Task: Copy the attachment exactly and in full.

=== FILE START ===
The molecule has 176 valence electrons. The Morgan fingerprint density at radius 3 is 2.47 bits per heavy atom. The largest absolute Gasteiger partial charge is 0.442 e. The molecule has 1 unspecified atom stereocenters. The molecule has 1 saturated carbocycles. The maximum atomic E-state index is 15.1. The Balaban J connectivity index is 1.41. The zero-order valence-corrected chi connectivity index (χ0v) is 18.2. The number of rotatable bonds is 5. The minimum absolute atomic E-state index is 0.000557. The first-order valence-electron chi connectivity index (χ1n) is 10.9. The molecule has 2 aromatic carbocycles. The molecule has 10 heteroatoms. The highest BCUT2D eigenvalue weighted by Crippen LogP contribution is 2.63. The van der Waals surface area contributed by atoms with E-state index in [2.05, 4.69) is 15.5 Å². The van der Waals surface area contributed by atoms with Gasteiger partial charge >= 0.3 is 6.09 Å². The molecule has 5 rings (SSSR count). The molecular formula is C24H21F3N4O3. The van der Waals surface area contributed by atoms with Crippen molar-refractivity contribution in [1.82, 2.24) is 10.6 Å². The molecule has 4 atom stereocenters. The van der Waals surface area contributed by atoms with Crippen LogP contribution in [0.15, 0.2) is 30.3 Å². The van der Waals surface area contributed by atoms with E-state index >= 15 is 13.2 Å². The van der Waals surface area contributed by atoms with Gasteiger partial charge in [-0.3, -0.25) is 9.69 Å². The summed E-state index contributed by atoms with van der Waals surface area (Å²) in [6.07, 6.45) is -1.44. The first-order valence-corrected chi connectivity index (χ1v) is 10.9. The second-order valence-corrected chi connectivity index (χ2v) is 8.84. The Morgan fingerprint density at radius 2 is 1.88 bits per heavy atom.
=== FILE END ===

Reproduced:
The molecule has 176 valence electrons. The Morgan fingerprint density at radius 3 is 2.47 bits per heavy atom. The largest absolute Gasteiger partial charge is 0.442 e. The molecule has 1 unspecified atom stereocenters. The molecule has 1 saturated carbocycles. The maximum atomic E-state index is 15.1. The Balaban J connectivity index is 1.41. The zero-order valence-corrected chi connectivity index (χ0v) is 18.2. The number of rotatable bonds is 5. The minimum absolute atomic E-state index is 0.000557. The first-order valence-electron chi connectivity index (χ1n) is 10.9. The molecule has 2 aromatic carbocycles. The molecule has 10 heteroatoms. The highest BCUT2D eigenvalue weighted by Crippen LogP contribution is 2.63. The van der Waals surface area contributed by atoms with E-state index in [2.05, 4.69) is 15.5 Å². The van der Waals surface area contributed by atoms with Gasteiger partial charge >= 0.3 is 6.09 Å². The molecule has 5 rings (SSSR count). The molecular formula is C24H21F3N4O3. The van der Waals surface area contributed by atoms with Crippen molar-refractivity contribution in [1.82, 2.24) is 10.6 Å². The molecule has 4 atom stereocenters. The van der Waals surface area contributed by atoms with Crippen LogP contribution in [0.15, 0.2) is 30.3 Å². The van der Waals surface area contributed by atoms with E-state index >= 15 is 13.2 Å². The van der Waals surface area contributed by atoms with Gasteiger partial charge in [-0.3, -0.25) is 9.69 Å². The summed E-state index contributed by atoms with van der Waals surface area (Å²) in [6.07, 6.45) is -1.44. The first-order valence-corrected chi connectivity index (χ1v) is 10.9. The second-order valence-corrected chi connectivity index (χ2v) is 8.84. The Morgan fingerprint density at radius 2 is 1.88 bits per heavy atom.